Hiring Managers. There are good ones and there are ones who make life downright painful. Some that you can’t wait to see and others where you see them coming and make a quick detour into the nearest cube. Some that are Facebook friends and others that you send straight to voicemail.
While we can’t wave a magic wand and make every hiring manager your BFF, we do have a few simple tips that have proven to bridge this communication gap.
1. Have a Killer Intake Meeting
You only get one chance to make a first impression. And the impression you need to make is one of confidence, competence and clear communication. (Sorry, the alliteration there was purely accidental.) You need to show up with all of your homework done, a copy of the job spec and your red pen. (Okay, red pen is optional but you’ll see where we’re going with this…) You need to go through that spec line by line and be very, very clear as to what this new hire will be doing, what’s absolutely required and what’s just a nice-to-have.
Ask this question a few times in your intake meetings: “So if the person doesn’t list this skill on their resume, you don’t even want to see the resume, right?” You’ll be amazed at how often that question leads to hemming, hawing and backpedaling. Suddenly, your job spec and requirements list look vastly different. If you don’t leave that meeting 100% confident that you’ll know a perfect candidate when you see them, then you need more time.
Also, ask about all of the unmentionables that you can’t list on a job posting that end up making or breaking the candidate’s chances with the hiring manager (pedigree, job hopping, certs, pro-startup or anti, pro-agency or anti, etc.) that a manager will later use to fall in love with or immediately hate that perfect candidate you found. Personal preferences, pet peeves, you name it… It’s always better to know this stuff sooner rather than later.
Set clear SLA’s. Talk recruiting process, timing, feedback, expectations, etc. Make sure you’re both on the exact same page so there’s no confusion, delays, squabbling or finger-pointing later.
2. Set Up Recurring Weekly Meetings
We’re all extremely busy, but if you don’t set up weekly meetings with your hiring manager, then you’re doing yourself, the hiring team and all of your candidates a big disservice. The best way to really keep the communication channel open and things moving forward is to have this weekly calibration meeting. It keeps you on track with supplying a fresh batch of resumes on a weekly basis and it also keeps your hiring manager on track with resume feedback, phone screen feedback, interview feedback, team updates, etc. Show up with a weekly recap of your candidate pool. Impress your hiring manager. Show that you have everything under control and are working proactively. If you have nothing to talk about and your hiring manager has given you all of the feedback he owes you, then you both get 30 minutes back on your calendar.
If you don’t have these weekly meetings, things drag on. Nothing gets done. Time to fill increases. They start bringing up the A-word (agencies!). You’re out of the loop. Candidates fall by the wayside waiting to hear back. Candidate experience suffers. Everyone starts feeling stressed. Finger pointing begins. People start getting thrown under the bus. We’ve seen it countless times. Just have your weekly meeting and, trust me, everything just works. Rapport and confidence are built. It’s a beautiful thing.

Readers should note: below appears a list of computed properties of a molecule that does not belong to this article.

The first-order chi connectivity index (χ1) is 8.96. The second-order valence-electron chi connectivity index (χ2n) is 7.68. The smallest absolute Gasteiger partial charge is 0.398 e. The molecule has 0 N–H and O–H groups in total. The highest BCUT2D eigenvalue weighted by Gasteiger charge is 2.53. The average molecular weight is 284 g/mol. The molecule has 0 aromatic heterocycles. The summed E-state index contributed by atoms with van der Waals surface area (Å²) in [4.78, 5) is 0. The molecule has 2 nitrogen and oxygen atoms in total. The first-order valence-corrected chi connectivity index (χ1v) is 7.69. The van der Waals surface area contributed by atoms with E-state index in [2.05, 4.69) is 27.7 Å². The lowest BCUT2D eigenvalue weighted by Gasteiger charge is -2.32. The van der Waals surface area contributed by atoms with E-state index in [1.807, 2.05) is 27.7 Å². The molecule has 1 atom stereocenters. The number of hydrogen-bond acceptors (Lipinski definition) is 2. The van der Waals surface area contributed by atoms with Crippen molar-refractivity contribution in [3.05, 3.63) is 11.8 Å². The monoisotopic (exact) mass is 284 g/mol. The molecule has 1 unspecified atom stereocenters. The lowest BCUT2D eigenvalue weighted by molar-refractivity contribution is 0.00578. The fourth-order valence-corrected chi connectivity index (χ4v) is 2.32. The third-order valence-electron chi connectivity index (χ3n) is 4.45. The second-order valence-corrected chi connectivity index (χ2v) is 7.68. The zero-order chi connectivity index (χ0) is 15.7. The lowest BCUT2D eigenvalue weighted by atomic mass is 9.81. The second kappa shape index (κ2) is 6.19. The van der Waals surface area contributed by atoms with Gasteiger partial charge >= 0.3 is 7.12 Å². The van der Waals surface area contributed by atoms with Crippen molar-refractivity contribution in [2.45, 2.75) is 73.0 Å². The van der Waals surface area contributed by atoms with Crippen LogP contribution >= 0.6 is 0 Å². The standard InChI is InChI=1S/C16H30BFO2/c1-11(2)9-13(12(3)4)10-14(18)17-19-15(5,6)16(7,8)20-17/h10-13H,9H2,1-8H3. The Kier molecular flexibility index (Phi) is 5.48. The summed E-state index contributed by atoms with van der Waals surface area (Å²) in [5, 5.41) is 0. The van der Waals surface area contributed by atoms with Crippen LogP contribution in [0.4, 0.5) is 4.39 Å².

3. Play “Jiminy Cricket” for the First Meeting or Two
The best way to really know what your hiring manager likes and doesn’t like about candidates? Pretend you’re Jiminy Cricket sitting on her shoulder as she reviews that first batch or two of resumes. Sit next to her and ask her to skim out loud… The things you hear will speak volumes.
“XYZ cert? I really like that.”
“Oh no, three jobs in five years… that’s no good.”
“Ooooh. Worked for Acme. That’s a plus.”
You’ll be amazed at all you learn just by listening to her review the resumes out loud. Take notes, fast and furiously. Ask follow-up questions. You will end up saving yourself hours and hours of time sourcing the wrong types of candidates. After 2-3 times of doing this, you’ll be much clearer and be better able to act as your hiring manager’s eyes and ears out there sourcing and screening.
4. Stay Aligned During the Interview Process
Scorecards ensure everyone is speaking the same language.
Once your interview process is planned out, create a scorecard for the position to ensure everyone is evaluating candidates on the same criteria. Your hiring team needs clear documentation and a simple framework for evaluating talent to ensure everyone’s speaking the same language. For more on this, check out our Interview Manifesto.
Close the loop quickly.
Immediate feedback from the hiring managers post interview is essential. With each passing day that goes by, critical information blurs together or is lost entirely, especially when you are interviewing candidates back-to-back. It’s essential to gather feedback within 24 hours of the interview occurring to ensure you gather what’s most impactful.
At the end of the day, the coolest hiring managers are the ones who are happy with your performance because you’re submitting great candidates and closing reqs. Many “nightmare” hiring managers (that others didn’t want to work with) are turned into buddies by following the tips above.
About the Author:
Stacy Zapar is an advisory board member for Take the Interview and an 18-year recruiting veteran.